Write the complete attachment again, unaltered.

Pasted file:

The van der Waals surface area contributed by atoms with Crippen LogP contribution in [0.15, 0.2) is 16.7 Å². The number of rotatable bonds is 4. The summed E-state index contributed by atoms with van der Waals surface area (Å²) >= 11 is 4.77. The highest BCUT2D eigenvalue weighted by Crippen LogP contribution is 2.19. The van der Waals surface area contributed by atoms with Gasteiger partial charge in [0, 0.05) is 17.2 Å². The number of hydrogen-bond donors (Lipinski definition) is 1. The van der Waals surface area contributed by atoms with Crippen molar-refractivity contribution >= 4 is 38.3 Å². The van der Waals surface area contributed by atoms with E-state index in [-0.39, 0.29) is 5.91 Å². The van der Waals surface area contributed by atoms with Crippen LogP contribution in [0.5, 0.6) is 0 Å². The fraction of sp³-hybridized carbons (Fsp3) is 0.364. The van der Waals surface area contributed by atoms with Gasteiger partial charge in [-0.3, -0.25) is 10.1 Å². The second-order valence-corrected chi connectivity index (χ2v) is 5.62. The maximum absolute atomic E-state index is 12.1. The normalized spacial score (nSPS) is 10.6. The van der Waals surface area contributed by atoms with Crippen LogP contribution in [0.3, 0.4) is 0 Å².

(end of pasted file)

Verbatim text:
The van der Waals surface area contributed by atoms with Crippen LogP contribution in [0.15, 0.2) is 16.7 Å². The number of rotatable bonds is 4. The summed E-state index contributed by atoms with van der Waals surface area (Å²) >= 11 is 4.77. The highest BCUT2D eigenvalue weighted by Crippen LogP contribution is 2.19. The van der Waals surface area contributed by atoms with Gasteiger partial charge in [0, 0.05) is 17.2 Å². The number of hydrogen-bond donors (Lipinski definition) is 1. The van der Waals surface area contributed by atoms with Crippen molar-refractivity contribution >= 4 is 38.3 Å². The van der Waals surface area contributed by atoms with E-state index in [-0.39, 0.29) is 5.91 Å². The van der Waals surface area contributed by atoms with Crippen LogP contribution in [0.5, 0.6) is 0 Å². The fraction of sp³-hybridized carbons (Fsp3) is 0.364. The van der Waals surface area contributed by atoms with Gasteiger partial charge in [-0.3, -0.25) is 10.1 Å². The second-order valence-corrected chi connectivity index (χ2v) is 5.62. The maximum absolute atomic E-state index is 12.1. The normalized spacial score (nSPS) is 10.6. The van der Waals surface area contributed by atoms with Crippen LogP contribution in [0.3, 0.4) is 0 Å².